Away from my primary role, I also need time for my Tales of the Hero Wars campaign. This is a vital chance for me to hang out with friends for one morning a week. I also consider the campaign an essential component of my blogging, and by extension self-publishing of gaming material. By running an ongoing game, I legitimize my blog posts as a GM, and have a vehicle for developing my own ideas for publication.
Thus, the continuation of the campaign is crucial. However, time is limited through the week. The combination of these two factors propelled me towards my current faster prep routine. I cannot conjure up additional hours in the day, but I can achieve more overall if I work efficiently. Fast, streamlined prep is the best way for me to increase my productivity through the week.
Once I embraced a faster prep routine, it was inevitable this would translate into greater use of improvisation at the table. Making the transition was a scary process, and there were mistakes along the way. Yet, the more I can improvise at the table, then the less I need to prepare in advance. This is not the only way to GM with a reduced amount of time for game prep, but it works for me. The pressures of balancing gaming with my life commitments have lead me to this style of GMing.
Gaming in Writing
Finally, the last area of my life where gaming plays a role is with my writing. The connections here are less obvious, but I am sure the two areas overlap. Many of the basic principles of story vital for a writer also feed into how I pace the session when I improvise.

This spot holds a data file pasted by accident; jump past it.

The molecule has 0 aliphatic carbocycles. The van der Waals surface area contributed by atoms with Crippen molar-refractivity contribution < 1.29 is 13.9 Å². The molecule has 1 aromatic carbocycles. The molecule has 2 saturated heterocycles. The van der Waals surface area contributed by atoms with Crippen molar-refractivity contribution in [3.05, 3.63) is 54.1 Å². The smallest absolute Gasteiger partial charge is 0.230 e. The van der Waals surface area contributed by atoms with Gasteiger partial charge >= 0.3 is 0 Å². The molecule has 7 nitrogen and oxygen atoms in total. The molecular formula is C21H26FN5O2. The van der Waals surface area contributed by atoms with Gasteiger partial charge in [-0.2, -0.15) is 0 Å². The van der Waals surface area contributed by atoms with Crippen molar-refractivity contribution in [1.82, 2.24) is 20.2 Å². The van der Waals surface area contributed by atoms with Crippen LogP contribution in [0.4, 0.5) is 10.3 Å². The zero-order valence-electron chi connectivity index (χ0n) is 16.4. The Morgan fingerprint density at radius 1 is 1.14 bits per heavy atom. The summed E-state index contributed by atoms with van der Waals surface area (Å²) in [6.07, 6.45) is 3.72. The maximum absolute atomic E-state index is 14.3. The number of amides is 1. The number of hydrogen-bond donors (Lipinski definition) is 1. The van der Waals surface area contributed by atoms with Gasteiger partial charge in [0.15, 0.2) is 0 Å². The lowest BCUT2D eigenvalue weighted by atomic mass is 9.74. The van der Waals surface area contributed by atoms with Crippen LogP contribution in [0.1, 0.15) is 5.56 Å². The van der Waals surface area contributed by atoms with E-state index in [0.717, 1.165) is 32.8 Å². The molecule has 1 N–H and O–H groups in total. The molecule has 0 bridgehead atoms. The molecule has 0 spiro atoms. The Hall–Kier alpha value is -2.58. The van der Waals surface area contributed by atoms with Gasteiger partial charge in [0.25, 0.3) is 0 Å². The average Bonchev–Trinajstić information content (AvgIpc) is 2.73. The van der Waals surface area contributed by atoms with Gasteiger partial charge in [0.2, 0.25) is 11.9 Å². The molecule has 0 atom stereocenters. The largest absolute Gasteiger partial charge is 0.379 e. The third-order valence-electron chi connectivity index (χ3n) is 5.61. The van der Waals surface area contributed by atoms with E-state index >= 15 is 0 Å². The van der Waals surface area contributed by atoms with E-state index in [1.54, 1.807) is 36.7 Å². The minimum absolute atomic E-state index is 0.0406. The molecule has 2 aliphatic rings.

Likewise, the general need to improvise at the table has helped me develop a more “seat-of-the-pants” style of writing fiction. I like to have at least a rough outline of the story. When it comes to the actual writing of the first draft, however, I find it a lot easier to make it up as I go along. Of course, this is only the first draft, and thus subject to a lot of change. Yet I need to complete a first draft before I can craft a more polished second draft. Overall, I believe my improv gaming experience has helped me write faster, and thus complete more stories.
As you can see, gaming informs so many areas of my life. The time restrictions of being a full-time father have trickled down through faster prep and improv gaming, culminating in a looser style of fiction writing. I did not plan this, but changing one area of my life has duly influenced so many of the other areas.
How has gaming affected your daily schedule? Can you see trickle down effects from your current gaming routine? How do you cope with finding time for gaming in a busy lifestyle? Share your thoughts with your fellow GMs in the comments below.
- Read all the current entries to the November Carnival at Campaign Mastery.
- The RPG Blog Carnival is under the stewardship of Johnn Four, at his Roleplaying Tips website.
- See my Index page for a full list of all my RPG Blog Carnival contributions
- The host for the October event was Scot Newbury at of Dice and Dragons. where the chosen topic was potions.
- Do you need more Tales?
If you enjoyed this article, then please share it, or the associated quotations. You may also be interested in the following links:
- Something for the Weekend last week: Updated Brainstorming Locations
- Something for the Weekend next week: 7th Sea Exposition part 2